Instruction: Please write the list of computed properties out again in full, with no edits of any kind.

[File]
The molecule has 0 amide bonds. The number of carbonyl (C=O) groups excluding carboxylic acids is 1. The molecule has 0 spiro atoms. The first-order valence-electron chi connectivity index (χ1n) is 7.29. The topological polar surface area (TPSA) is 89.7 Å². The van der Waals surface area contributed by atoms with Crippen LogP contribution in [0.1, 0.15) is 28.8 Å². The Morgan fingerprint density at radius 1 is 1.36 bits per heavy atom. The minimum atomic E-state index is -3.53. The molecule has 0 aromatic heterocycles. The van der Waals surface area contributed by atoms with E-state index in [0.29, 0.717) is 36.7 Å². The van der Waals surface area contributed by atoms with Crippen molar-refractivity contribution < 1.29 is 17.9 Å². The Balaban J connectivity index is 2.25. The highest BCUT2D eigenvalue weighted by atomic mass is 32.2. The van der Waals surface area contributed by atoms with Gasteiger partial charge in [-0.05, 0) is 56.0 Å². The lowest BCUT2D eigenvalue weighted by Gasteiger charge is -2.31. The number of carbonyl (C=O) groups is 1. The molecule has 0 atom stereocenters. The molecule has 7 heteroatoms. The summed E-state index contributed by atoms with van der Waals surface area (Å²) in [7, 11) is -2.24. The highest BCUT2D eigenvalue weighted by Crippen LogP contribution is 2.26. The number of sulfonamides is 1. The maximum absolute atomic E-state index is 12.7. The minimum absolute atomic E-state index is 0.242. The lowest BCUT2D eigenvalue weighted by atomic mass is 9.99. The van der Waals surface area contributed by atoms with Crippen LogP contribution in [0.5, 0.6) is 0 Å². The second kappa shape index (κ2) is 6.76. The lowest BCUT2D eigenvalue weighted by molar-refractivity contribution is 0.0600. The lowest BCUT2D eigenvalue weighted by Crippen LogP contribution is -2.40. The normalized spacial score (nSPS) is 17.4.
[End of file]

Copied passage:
The molecule has 0 amide bonds. The number of carbonyl (C=O) groups excluding carboxylic acids is 1. The molecule has 0 spiro atoms. The first-order valence-electron chi connectivity index (χ1n) is 7.29. The topological polar surface area (TPSA) is 89.7 Å². The van der Waals surface area contributed by atoms with Crippen LogP contribution in [0.1, 0.15) is 28.8 Å². The Morgan fingerprint density at radius 1 is 1.36 bits per heavy atom. The minimum atomic E-state index is -3.53. The molecule has 0 aromatic heterocycles. The van der Waals surface area contributed by atoms with E-state index in [0.29, 0.717) is 36.7 Å². The van der Waals surface area contributed by atoms with Crippen molar-refractivity contribution < 1.29 is 17.9 Å². The Balaban J connectivity index is 2.25. The highest BCUT2D eigenvalue weighted by atomic mass is 32.2. The van der Waals surface area contributed by atoms with Gasteiger partial charge in [-0.05, 0) is 56.0 Å². The lowest BCUT2D eigenvalue weighted by Gasteiger charge is -2.31. The number of carbonyl (C=O) groups is 1. The molecule has 0 atom stereocenters. The molecule has 7 heteroatoms. The summed E-state index contributed by atoms with van der Waals surface area (Å²) in [7, 11) is -2.24. The highest BCUT2D eigenvalue weighted by Crippen LogP contribution is 2.26. The number of sulfonamides is 1. The maximum absolute atomic E-state index is 12.7. The minimum absolute atomic E-state index is 0.242. The lowest BCUT2D eigenvalue weighted by atomic mass is 9.99. The van der Waals surface area contributed by atoms with Crippen LogP contribution in [0.5, 0.6) is 0 Å². The second kappa shape index (κ2) is 6.76. The lowest BCUT2D eigenvalue weighted by molar-refractivity contribution is 0.0600. The lowest BCUT2D eigenvalue weighted by Crippen LogP contribution is -2.40. The normalized spacial score (nSPS) is 17.4.